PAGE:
Women In Enterprise Cloud Computing. Part 3: To See Opportunities, Put Yourself In Someone Else's Shoes

Jutta Lachenauer

For most organizations, the measure of success of diversity and inclusion initiatives has become merely a matter of numbers. However, creating equal opportunities for female leaders and challenged persons is more than a numbers game. Diversity and inclusion must not be enforced – but embraced as an important pillar within the human resource strategy. This multi-part series shines a light on how women in leadership positions at SAP P&I Enterprise Cloud Services have risen to the top within their field. Each portrait shares insights, lessons learned, and tips for the next generation of female leaders in cloud computing.

In part three of this series, Baerbel Haenelt, a manager in development at SAP Application Innovation Services (AIS), raises awareness of the importance of disability inclusion as a rather unexpected source of business success and mutual benefit. (Read part 1 and part 2.)

Part 3: Baerbel Haenelt: Put yourself in someone else’s shoes to see new opportunities

“There is no greater disability in society than the inability to see a person as more,” is Baerbel Haenelt’s favorite quote. The quote is from Robert M. Hensel, an international poet and the Guinness World Record holder for the longest non-stop wheelie in a wheelchair.

The saying also mirrors Baerbel’s approach to leadership and creating a culture of inclusion in teams. “We have to focus on everyone’s unique ability, as opposed to perceived limitations. Every person’s skill set and viewpoint is unique. Together we can bring a broad spectrum of perspectives and skills to the company. It’s what makes us see new possibilities and stay innovative, “said Baerbel.

Part of Baerbel’s role as a manager in development at Application Innovation Services (AIS) at SAP in Germany is providing mentorship to teams who integrate differently abled employees and provide mentorship for them.

Embracing cultural change has become an imperative for companies on their way to becoming an intelligent enterprise. The digitization of the workplace has also changed the parameters for leadership. The new generation of leaders promotes an open mindset, adaptability, and empathy to navigate the digital transformation. They also have a broader definition of talent. In a PwC report, 73% of CEOs cite skill shortages as a business threat, and 81% state they are looking for a wider mix of skills when hiring. It is crucial for managers to understand how to focus on people’s skills, abilities, and experience to be attractive employers.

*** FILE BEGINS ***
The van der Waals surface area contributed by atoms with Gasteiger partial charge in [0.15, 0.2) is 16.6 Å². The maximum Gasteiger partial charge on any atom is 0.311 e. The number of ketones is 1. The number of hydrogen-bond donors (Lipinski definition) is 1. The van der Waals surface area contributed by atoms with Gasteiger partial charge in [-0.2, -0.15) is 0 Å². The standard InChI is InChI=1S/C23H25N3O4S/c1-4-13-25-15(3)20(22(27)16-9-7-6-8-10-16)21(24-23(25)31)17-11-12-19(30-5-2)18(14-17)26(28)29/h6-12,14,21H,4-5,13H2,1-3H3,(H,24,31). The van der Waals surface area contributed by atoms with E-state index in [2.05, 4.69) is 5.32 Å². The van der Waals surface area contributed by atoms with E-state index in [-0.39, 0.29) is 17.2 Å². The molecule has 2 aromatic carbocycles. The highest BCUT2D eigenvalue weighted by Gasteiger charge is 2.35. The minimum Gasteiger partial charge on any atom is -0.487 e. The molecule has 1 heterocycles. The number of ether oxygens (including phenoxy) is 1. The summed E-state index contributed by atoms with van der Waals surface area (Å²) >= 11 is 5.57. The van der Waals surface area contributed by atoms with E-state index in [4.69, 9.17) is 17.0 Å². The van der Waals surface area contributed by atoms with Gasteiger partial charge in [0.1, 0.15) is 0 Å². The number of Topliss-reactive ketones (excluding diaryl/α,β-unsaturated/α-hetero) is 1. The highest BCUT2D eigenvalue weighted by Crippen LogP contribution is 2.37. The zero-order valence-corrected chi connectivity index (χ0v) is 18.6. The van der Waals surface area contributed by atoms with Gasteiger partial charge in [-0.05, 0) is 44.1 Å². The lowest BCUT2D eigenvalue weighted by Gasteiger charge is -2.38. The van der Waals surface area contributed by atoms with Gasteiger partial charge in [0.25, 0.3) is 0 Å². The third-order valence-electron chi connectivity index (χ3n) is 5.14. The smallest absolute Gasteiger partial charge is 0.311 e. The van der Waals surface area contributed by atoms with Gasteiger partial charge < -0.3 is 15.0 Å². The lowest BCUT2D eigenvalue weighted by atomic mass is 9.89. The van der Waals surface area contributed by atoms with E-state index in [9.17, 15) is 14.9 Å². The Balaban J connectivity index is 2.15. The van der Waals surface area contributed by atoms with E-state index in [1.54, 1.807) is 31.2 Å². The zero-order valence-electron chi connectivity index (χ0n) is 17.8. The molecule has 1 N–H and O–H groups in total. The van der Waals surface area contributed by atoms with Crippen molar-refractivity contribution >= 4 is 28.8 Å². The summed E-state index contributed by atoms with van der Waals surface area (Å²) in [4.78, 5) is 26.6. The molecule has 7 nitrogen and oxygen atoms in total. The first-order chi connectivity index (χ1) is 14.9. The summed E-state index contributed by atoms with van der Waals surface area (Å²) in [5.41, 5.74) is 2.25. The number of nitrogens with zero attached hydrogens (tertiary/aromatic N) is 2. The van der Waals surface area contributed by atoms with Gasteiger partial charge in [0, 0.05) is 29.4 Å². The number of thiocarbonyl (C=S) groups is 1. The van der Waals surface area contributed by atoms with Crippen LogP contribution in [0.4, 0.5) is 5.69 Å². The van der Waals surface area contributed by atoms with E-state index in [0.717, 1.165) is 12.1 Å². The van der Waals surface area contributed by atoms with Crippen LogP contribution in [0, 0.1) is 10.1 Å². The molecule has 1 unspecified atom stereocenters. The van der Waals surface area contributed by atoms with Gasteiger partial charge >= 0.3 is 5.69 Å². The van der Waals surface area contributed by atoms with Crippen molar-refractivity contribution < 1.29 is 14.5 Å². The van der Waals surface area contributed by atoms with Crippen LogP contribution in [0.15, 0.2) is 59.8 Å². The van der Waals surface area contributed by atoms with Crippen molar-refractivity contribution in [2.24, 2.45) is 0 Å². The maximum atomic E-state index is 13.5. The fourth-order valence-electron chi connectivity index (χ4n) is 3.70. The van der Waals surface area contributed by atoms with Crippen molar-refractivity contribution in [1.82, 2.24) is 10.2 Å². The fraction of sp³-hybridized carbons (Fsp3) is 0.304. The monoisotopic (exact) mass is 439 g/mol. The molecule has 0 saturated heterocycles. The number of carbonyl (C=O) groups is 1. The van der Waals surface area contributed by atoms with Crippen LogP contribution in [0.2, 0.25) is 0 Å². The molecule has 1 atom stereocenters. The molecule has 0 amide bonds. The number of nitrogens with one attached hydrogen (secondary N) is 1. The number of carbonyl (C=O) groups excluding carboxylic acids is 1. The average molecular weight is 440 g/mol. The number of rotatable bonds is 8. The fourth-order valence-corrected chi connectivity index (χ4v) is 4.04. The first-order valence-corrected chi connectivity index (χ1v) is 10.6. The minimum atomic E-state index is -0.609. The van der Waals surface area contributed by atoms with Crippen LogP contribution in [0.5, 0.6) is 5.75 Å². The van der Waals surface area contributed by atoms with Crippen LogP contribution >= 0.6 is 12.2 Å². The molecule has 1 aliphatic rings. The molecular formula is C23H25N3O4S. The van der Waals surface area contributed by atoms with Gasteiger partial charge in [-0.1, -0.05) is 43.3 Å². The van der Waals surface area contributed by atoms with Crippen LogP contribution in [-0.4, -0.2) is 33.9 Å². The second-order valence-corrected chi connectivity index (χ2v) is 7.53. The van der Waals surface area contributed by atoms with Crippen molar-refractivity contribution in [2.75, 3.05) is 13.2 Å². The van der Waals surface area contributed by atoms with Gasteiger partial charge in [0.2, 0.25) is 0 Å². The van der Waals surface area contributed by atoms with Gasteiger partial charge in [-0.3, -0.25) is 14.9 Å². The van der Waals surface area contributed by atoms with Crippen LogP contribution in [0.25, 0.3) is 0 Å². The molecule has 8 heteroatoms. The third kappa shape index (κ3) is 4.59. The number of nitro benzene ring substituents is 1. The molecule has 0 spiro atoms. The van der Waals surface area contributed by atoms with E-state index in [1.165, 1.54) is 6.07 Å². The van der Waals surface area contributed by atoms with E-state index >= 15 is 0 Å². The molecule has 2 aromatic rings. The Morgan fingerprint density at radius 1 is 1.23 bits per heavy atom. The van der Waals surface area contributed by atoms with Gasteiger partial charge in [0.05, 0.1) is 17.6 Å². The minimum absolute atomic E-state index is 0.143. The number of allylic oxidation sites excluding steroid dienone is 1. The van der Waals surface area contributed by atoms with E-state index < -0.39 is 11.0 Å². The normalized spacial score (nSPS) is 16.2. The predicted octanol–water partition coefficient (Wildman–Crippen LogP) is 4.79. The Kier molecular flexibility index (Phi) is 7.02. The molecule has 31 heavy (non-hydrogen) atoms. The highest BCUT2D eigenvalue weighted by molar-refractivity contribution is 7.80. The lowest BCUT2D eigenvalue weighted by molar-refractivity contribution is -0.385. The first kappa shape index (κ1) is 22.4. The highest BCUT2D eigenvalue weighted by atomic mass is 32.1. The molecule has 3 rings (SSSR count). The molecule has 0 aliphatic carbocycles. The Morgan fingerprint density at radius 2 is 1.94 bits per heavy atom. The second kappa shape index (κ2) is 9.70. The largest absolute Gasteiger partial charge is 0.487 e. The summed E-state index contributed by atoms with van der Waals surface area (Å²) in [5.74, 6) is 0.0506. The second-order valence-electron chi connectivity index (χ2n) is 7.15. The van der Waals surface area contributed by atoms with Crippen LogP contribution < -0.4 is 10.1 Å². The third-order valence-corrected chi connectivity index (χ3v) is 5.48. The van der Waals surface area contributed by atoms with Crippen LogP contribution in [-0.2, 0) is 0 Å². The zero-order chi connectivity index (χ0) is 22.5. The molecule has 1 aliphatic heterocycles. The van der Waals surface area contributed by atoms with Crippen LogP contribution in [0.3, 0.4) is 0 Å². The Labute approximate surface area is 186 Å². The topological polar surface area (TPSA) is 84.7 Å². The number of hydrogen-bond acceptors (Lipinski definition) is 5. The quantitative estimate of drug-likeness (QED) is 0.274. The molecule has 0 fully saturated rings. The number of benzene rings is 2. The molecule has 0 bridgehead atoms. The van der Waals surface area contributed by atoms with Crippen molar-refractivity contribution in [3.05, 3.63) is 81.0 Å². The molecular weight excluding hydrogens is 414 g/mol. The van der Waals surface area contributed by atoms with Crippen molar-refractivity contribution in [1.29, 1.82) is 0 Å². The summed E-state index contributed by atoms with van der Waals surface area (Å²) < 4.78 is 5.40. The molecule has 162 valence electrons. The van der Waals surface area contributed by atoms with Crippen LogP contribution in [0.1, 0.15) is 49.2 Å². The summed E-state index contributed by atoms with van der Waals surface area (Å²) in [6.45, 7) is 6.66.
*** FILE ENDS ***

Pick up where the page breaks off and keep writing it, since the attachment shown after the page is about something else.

Digital transformation is also prompting the creation of a range of new roles within organizations, which require new sets of skills. Encouraging managers to build a highly diverse team is not a nice-to-have strategy, it is a critical component to stay competitive and define the future of work.

However, finding and recruiting new talent can be challenging. About two years ago, Baerbel had to quickly refill 12 positions within a short timeframe due to organizational redeployments. Despite her vast personal network and experience as a people manager, filling these job vacancies was initially difficult. “Recruiting for 12 positions at once on a tight deadline was one of the biggest challenges in my 24-year-long career at the company to date. What saved me was my knowledge of and belief in an untapped market: a pool of differently abled people who are highly skilled but don’t always apply to positions. I knew that they have a lot to bring to the table, if given a chance.”